Kibbutz welcomes first Arab-Muslim
AMAL Carmiya is Kibbutz Nir Eliyahu's newest member. Nobody would have paid much attention to the 45-year-old mother of two except she is Israel's first-ever Arab-Muslim kibbutznik.
"It's not meant to be a political statement or a comment on the Arab-Israeli conflict, Amal is simply part of our community," said Neta Be'eri, head of the kibbutz's membership committee.
But the appointment, and consequent attention, has left Carmiya fearing extremists.
Carmiya's relationship with the kibbutz, north-east of Tel Aviv, began 18 years ago when she sent her eldest child to its creche. Soon afterwards, the kibbutz offered her a job as a nurse and, in 1997, the divorced mother and her two children became temporary residents. In September 2007, the kibbutz was privatised and opened to new members.
Some five families, including Carmiya's, were invited to apply for membership. "Close to 90% of the community voted 'yes' to Carmiya last week," the kibbutz's secretary, Nimrod Madar, said. "Nobody voted for Amal the Arab, they voted for Amal the person. For many years, she has been a highly-regarded resident; it was only natural that she become a member."
Yet outside the quiet, tree-lined kibbutz, Carmiya's membership has attracted much attention, resulting in her shying away from the media. "She is worried about extremists on both sides, harassing her and her children," Madar said.
But last week, Carmiya, who comes from the nearby Arab-Israeli village of Qalasawe, spoke to The Kibbutz newspaper, a publication serving Israel's 270 kibbutzim.
"With the complicated situation in Israel, I feel that this is the place, these are the people and this is the way that suits me best," she said, adding her family has mixed feelings about her choice. "They have already learned to accept the way I am. They comment about my children's education here and there, and think that maybe my daughter needs to return to the village to find a husband, but all of this won't change my decision to live on the kibbutz."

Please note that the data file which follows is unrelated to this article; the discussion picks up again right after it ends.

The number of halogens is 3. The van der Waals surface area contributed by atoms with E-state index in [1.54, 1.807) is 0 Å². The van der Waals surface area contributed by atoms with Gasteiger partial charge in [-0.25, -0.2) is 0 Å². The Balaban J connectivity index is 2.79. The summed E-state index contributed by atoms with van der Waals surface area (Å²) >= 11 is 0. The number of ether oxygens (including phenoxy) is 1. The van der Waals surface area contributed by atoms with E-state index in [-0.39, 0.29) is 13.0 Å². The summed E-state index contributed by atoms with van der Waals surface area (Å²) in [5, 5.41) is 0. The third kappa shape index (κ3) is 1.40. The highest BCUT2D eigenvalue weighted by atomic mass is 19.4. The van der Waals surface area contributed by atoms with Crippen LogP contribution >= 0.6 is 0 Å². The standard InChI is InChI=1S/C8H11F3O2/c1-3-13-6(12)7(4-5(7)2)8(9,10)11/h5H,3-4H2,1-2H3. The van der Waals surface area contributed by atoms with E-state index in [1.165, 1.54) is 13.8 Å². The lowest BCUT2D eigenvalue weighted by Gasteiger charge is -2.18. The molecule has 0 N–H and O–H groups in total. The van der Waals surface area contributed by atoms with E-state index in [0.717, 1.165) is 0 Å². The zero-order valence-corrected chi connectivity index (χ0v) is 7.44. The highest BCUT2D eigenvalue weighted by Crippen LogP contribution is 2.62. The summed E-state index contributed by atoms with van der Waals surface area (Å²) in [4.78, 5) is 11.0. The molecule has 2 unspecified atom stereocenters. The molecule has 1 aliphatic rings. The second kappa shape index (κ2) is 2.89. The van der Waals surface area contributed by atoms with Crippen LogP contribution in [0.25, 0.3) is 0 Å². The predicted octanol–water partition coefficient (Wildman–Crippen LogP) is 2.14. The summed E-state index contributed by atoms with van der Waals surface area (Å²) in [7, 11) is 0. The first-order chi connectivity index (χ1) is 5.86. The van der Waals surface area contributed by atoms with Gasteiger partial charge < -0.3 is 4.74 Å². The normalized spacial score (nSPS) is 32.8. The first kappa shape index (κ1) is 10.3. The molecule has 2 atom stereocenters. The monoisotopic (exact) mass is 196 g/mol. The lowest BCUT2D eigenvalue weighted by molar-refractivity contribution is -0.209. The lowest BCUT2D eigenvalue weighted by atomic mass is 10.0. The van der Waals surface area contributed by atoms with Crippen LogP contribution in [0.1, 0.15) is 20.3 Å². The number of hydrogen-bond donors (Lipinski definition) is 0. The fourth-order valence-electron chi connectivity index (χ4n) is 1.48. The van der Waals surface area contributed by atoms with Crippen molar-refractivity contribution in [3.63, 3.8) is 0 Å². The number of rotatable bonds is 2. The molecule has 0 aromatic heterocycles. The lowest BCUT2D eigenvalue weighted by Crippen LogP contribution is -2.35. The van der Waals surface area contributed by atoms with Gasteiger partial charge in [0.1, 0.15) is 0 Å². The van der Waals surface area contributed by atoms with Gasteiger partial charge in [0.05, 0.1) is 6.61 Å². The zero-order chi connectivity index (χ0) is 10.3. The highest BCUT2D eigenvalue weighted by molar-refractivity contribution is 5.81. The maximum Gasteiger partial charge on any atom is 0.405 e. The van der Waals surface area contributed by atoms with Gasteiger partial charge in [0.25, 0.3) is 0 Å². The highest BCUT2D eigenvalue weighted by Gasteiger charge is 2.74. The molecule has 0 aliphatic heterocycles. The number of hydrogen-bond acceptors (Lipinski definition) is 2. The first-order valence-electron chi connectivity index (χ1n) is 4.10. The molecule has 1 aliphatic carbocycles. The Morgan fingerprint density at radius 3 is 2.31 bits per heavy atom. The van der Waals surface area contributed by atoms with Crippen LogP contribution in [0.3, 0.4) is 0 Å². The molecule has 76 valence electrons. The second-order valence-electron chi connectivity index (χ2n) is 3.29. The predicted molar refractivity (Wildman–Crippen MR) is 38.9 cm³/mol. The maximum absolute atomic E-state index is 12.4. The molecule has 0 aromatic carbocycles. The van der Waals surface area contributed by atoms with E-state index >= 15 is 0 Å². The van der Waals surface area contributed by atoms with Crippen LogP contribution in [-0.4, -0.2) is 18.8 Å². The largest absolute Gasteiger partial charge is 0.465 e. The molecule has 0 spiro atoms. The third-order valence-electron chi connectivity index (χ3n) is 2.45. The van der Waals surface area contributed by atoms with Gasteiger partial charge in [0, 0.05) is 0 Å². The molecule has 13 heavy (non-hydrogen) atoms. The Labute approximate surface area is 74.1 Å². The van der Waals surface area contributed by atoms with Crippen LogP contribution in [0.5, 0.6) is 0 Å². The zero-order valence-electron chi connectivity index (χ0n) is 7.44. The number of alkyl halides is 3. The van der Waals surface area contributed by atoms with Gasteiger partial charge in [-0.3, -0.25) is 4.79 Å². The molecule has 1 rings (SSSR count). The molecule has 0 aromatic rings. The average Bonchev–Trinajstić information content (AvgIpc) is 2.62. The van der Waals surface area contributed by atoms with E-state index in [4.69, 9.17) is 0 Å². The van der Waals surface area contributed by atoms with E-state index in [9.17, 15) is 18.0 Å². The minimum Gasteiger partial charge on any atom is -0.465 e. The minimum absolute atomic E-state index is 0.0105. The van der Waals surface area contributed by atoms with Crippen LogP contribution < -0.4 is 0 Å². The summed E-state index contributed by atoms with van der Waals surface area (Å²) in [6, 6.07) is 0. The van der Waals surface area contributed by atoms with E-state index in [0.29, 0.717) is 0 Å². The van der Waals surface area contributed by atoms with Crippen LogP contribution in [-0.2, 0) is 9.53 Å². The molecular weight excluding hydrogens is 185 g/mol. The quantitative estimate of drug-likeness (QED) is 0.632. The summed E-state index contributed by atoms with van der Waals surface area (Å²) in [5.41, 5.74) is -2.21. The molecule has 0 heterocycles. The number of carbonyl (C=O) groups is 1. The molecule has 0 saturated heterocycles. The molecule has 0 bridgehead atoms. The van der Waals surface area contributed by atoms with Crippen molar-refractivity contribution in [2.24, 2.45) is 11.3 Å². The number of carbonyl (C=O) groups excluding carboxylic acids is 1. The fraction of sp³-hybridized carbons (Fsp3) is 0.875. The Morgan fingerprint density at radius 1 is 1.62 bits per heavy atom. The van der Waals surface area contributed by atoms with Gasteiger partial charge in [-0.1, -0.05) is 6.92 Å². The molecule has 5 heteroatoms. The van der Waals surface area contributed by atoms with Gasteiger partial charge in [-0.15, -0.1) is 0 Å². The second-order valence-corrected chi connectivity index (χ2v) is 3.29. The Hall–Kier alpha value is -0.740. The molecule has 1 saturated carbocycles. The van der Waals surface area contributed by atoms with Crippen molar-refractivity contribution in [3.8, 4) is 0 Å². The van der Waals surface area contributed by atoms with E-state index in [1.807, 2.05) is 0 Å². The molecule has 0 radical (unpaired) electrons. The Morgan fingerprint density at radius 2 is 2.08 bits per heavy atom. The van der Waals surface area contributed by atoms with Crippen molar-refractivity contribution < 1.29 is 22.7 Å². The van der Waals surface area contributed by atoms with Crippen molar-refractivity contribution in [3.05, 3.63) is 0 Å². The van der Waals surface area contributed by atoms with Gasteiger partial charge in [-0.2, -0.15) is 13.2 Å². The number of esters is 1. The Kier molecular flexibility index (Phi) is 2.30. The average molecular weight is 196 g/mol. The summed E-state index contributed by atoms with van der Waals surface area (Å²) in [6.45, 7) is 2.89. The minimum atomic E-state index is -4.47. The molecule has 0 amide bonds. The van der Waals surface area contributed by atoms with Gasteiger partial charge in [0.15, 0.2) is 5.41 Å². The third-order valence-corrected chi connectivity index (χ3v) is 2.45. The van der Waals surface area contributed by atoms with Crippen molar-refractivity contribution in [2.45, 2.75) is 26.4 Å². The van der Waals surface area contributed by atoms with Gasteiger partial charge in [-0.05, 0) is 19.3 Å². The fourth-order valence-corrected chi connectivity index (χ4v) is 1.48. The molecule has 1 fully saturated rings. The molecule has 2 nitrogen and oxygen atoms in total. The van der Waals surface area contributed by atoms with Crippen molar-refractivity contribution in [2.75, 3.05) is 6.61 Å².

Carmiya's membership also reflects huge changes within Israel's kibbutz movement. Only 1.7% of Israelis live in kibbutzim compared to 5% 50 years ago. With younger Israelis heading to the cities, the average age of Kibbutz Nir Eliyahu is 55. "Which is why we opened our doors and agreed to privatise our operations to some degree," Madar said.
Each kibbutz has its own rules on membership and while non-Jewish members are increasingly accepted, Carmiya is believed to be the first Arab Muslim. "We view it very much as a positive step and one that needs to be explored further," said Aviv Leshem, of Israel's Kibbutz Movement.
Carmiya's children, Aya, 20, and Adam, 14, will still have to apply in their own right. "When the day comes, they will make a decision about their own path in life," Carmiya said. "We do not deny that we are Muslim. We fast during Ramadan and celebrate all the holidays They enjoy both worlds. My children are universal."
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